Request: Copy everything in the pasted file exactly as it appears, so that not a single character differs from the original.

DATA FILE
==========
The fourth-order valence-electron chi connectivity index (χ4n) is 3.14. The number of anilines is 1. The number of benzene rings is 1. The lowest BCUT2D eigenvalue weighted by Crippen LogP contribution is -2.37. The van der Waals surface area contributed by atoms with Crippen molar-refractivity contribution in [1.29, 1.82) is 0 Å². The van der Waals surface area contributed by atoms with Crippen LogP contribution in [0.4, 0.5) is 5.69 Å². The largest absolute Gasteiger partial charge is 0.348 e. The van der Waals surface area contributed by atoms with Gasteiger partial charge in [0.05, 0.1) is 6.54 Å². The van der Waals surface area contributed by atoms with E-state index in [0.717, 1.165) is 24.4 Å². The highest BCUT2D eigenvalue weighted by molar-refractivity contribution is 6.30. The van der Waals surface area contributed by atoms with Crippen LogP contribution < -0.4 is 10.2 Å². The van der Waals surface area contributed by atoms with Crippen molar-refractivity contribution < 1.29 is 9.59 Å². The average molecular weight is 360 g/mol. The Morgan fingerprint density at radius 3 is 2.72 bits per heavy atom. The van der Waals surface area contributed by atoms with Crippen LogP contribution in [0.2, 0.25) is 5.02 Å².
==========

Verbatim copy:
The fourth-order valence-electron chi connectivity index (χ4n) is 3.14. The number of anilines is 1. The number of benzene rings is 1. The lowest BCUT2D eigenvalue weighted by Crippen LogP contribution is -2.37. The van der Waals surface area contributed by atoms with Crippen molar-refractivity contribution in [1.29, 1.82) is 0 Å². The van der Waals surface area contributed by atoms with Crippen LogP contribution in [0.4, 0.5) is 5.69 Å². The largest absolute Gasteiger partial charge is 0.348 e. The van der Waals surface area contributed by atoms with Gasteiger partial charge in [0.05, 0.1) is 6.54 Å². The van der Waals surface area contributed by atoms with E-state index in [0.717, 1.165) is 24.4 Å². The highest BCUT2D eigenvalue weighted by molar-refractivity contribution is 6.30. The van der Waals surface area contributed by atoms with Crippen LogP contribution < -0.4 is 10.2 Å². The van der Waals surface area contributed by atoms with Crippen molar-refractivity contribution < 1.29 is 9.59 Å². The average molecular weight is 360 g/mol. The Morgan fingerprint density at radius 3 is 2.72 bits per heavy atom. The van der Waals surface area contributed by atoms with Crippen LogP contribution in [0.2, 0.25) is 5.02 Å².